I have a mystery brewing. Last week I wrote an article 12 Points that the media missed at WWDC2015. An astute reader noted that #5,6,and 7 was missing. Was it a plot by Google to keep these points quiet? No, I just goofed and somehow deleted them in transferring the article. There was a lot in the WWDC 2015 keynote. Earlier this week, there was also the insane op-ed piece in the Wall Street Journal suggesting Apple kill off the Mac, because it needs to focus on core business.
At the reader’s request, I tried to restore the missing points. Between my own take on the WSJ piece and a few things brewing in my head since lat week’s keynote, it ended up more than three. But let’s start with the missing #5 announcement at WWDC2015 that dovetails the WSJ piece.
I actually posted a screen shot of the Apple Developer website on twitter I was so shocked when I found out. Two weeks ago, if you wanted to develop for the Mac you needed a Mac developer’s licence. If you wanted to develop for the iPhone or Apple Watch you needed a iOS developer licence. Both were $99 a piece per developer. For the small developer, this was a steep cost, and most people had only one or the other. — mostly iOS. Apple at WWDC changed that to be one developer license. Developers can make apps for all the platforms.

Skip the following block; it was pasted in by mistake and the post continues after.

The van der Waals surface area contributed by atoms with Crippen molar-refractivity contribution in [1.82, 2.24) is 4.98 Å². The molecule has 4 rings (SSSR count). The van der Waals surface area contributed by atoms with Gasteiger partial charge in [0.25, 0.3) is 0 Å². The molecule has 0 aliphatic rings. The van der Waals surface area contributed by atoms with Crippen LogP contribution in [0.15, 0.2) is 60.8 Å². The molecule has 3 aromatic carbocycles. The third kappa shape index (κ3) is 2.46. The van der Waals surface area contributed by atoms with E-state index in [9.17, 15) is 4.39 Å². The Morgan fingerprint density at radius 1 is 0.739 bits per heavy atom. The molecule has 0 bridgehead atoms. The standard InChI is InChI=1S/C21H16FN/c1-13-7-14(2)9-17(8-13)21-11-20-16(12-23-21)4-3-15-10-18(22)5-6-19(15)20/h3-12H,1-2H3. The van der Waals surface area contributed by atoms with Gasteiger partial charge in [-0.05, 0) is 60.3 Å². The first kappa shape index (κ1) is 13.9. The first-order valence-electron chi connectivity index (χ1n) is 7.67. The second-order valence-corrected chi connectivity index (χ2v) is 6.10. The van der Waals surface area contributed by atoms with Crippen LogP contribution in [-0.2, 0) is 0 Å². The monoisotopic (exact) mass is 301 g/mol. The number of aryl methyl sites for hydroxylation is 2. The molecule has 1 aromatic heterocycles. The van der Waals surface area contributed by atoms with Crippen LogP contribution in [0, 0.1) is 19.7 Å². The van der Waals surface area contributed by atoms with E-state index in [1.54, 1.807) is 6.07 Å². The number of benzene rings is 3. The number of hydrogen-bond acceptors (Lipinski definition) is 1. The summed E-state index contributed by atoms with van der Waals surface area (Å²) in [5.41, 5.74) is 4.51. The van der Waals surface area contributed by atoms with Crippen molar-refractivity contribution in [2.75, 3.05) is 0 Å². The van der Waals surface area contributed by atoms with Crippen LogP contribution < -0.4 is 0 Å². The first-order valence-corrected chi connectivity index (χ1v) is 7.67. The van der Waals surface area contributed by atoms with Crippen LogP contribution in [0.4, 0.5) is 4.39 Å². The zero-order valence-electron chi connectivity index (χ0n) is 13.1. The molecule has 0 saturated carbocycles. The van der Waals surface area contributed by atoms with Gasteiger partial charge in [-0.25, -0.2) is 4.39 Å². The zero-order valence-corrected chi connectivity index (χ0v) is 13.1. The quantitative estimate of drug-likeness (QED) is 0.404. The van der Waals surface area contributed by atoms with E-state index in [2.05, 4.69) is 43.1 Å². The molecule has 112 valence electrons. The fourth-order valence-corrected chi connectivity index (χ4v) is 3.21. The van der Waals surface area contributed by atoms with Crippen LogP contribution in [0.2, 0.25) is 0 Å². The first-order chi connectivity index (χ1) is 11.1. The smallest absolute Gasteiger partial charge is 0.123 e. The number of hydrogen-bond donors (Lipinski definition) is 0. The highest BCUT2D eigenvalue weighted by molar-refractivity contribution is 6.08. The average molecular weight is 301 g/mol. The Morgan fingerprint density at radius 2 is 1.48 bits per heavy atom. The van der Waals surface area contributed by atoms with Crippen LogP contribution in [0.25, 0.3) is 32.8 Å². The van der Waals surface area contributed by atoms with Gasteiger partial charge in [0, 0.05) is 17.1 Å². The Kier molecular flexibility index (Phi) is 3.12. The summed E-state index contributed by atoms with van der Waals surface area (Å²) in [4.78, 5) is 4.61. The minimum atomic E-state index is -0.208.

Apple has a story arc of integrating the platforms. Handoff and airdrop assisted by iCloud let you work seamlessly from one platform to another. iOS9 and OSX El Capitan continue that theme of integrating many of the native apps to work together between platforms, especially a heavily modified Notes. At the same time, WWDC2015 announced that the Apple Watch has it own OS, not just an extension of iOS.
The three platforms each have their own uses. Apple mentions a time scale to put this into perspective. A Mac is for working on for hours, a phone and tablet for minutes, and a watch for seconds. While a tablet app like an e-book reader, games, or Pages with an external keyboard may break this pattern, the idea is still true. There are some things that work best with a mouse and keyboard, and some that work better on a portable touchscreen. Most of the objections to the Wall Street Journal piece was this simple argument: some things you can only do on a Mac .
Apple is enticing developers to make integrated solutions, just like their own integrated solutions with hand off or Pages, Numbers, Keynote, Notes, etc. At WWDC2014 they had session on moving from one platform to the other. This just pushes it farther. Any app on the iPhone or iPad can have a Mac equivalent doing very Mac-Like things. It’s not too hard to convert from one to the other. Apple is doing the opposite of killing the Mac: they are making it more relevant for consumers with a richer app environment integrated between platforms.
I saw only one sentence in one post that really describes why the Mac can’t be killed. The most controlled development environment is Xcode, available for free, but only for the Mac. The way Xcode works it could only run on a Mac. There is no way to replace it. Apple seems to be very reluctant to do anything developer related on the iPad. Without the Mac, there is no new apps for any environment.
There is one more, very profitable piece of the puzzle. Apple controls who can put apps on what devices directly through developer’s licenses and Xcode. So, besides development, deployment for legal mobile devices happens through Xcode at Apple’s blessing, and most likely, profit. Through Xcode developers publish directly to the App stores for iOS and OSX. With a few enterprise exceptions, developers are forced to publish only to the app store for iOS.